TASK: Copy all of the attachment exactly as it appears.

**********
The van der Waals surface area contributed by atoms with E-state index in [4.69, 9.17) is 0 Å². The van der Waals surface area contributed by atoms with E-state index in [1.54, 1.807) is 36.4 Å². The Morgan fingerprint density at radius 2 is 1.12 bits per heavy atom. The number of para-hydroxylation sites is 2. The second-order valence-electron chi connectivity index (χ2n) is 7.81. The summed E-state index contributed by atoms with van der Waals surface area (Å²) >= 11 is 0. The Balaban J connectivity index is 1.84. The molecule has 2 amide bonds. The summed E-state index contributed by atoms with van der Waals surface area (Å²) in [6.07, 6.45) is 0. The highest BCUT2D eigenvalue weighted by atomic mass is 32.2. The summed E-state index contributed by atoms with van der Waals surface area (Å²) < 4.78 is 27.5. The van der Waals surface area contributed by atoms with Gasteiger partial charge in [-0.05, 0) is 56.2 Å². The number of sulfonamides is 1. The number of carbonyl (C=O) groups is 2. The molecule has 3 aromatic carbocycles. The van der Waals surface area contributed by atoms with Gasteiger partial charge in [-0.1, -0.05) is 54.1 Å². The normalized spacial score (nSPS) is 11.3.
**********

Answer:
The van der Waals surface area contributed by atoms with E-state index in [4.69, 9.17) is 0 Å². The van der Waals surface area contributed by atoms with E-state index in [1.54, 1.807) is 36.4 Å². The Morgan fingerprint density at radius 2 is 1.12 bits per heavy atom. The number of para-hydroxylation sites is 2. The second-order valence-electron chi connectivity index (χ2n) is 7.81. The summed E-state index contributed by atoms with van der Waals surface area (Å²) >= 11 is 0. The Balaban J connectivity index is 1.84. The molecule has 2 amide bonds. The summed E-state index contributed by atoms with van der Waals surface area (Å²) in [6.07, 6.45) is 0. The highest BCUT2D eigenvalue weighted by atomic mass is 32.2. The summed E-state index contributed by atoms with van der Waals surface area (Å²) < 4.78 is 27.5. The van der Waals surface area contributed by atoms with Gasteiger partial charge in [-0.05, 0) is 56.2 Å². The number of sulfonamides is 1. The number of carbonyl (C=O) groups is 2. The molecule has 3 aromatic carbocycles. The van der Waals surface area contributed by atoms with Gasteiger partial charge in [-0.1, -0.05) is 54.1 Å². The normalized spacial score (nSPS) is 11.3.